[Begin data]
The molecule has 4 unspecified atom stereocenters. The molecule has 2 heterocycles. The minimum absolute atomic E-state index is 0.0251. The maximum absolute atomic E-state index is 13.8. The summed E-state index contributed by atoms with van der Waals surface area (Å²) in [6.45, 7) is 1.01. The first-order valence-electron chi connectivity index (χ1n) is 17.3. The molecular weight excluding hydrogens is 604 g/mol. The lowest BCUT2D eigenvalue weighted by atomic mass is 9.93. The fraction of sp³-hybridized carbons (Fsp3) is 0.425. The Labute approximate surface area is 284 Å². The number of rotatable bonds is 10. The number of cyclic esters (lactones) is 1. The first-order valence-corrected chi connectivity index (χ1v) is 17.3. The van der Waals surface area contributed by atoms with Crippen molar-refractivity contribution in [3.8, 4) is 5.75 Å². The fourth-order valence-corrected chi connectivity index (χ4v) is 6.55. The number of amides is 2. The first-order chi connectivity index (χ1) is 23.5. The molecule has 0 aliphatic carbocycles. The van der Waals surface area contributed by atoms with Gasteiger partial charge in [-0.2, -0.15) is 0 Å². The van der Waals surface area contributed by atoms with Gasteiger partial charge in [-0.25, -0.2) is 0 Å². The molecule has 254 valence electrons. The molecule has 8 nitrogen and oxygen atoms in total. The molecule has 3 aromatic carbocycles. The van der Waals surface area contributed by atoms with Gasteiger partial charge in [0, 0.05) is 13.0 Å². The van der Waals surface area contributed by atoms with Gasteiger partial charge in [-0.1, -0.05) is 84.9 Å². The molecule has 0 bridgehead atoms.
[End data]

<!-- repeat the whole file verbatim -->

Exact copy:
The molecule has 4 unspecified atom stereocenters. The molecule has 2 heterocycles. The minimum absolute atomic E-state index is 0.0251. The maximum absolute atomic E-state index is 13.8. The summed E-state index contributed by atoms with van der Waals surface area (Å²) in [6.45, 7) is 1.01. The first-order valence-electron chi connectivity index (χ1n) is 17.3. The molecular weight excluding hydrogens is 604 g/mol. The lowest BCUT2D eigenvalue weighted by atomic mass is 9.93. The fraction of sp³-hybridized carbons (Fsp3) is 0.425. The Labute approximate surface area is 284 Å². The number of rotatable bonds is 10. The number of cyclic esters (lactones) is 1. The first-order valence-corrected chi connectivity index (χ1v) is 17.3. The van der Waals surface area contributed by atoms with Crippen molar-refractivity contribution in [3.8, 4) is 5.75 Å². The fourth-order valence-corrected chi connectivity index (χ4v) is 6.55. The number of amides is 2. The first-order chi connectivity index (χ1) is 23.5. The molecule has 0 aliphatic carbocycles. The van der Waals surface area contributed by atoms with Gasteiger partial charge in [-0.2, -0.15) is 0 Å². The van der Waals surface area contributed by atoms with Gasteiger partial charge in [-0.25, -0.2) is 0 Å². The molecule has 254 valence electrons. The molecule has 8 nitrogen and oxygen atoms in total. The molecule has 3 aromatic carbocycles. The van der Waals surface area contributed by atoms with Gasteiger partial charge in [0, 0.05) is 13.0 Å². The van der Waals surface area contributed by atoms with Gasteiger partial charge in [-0.1, -0.05) is 84.9 Å². The molecule has 0 bridgehead atoms.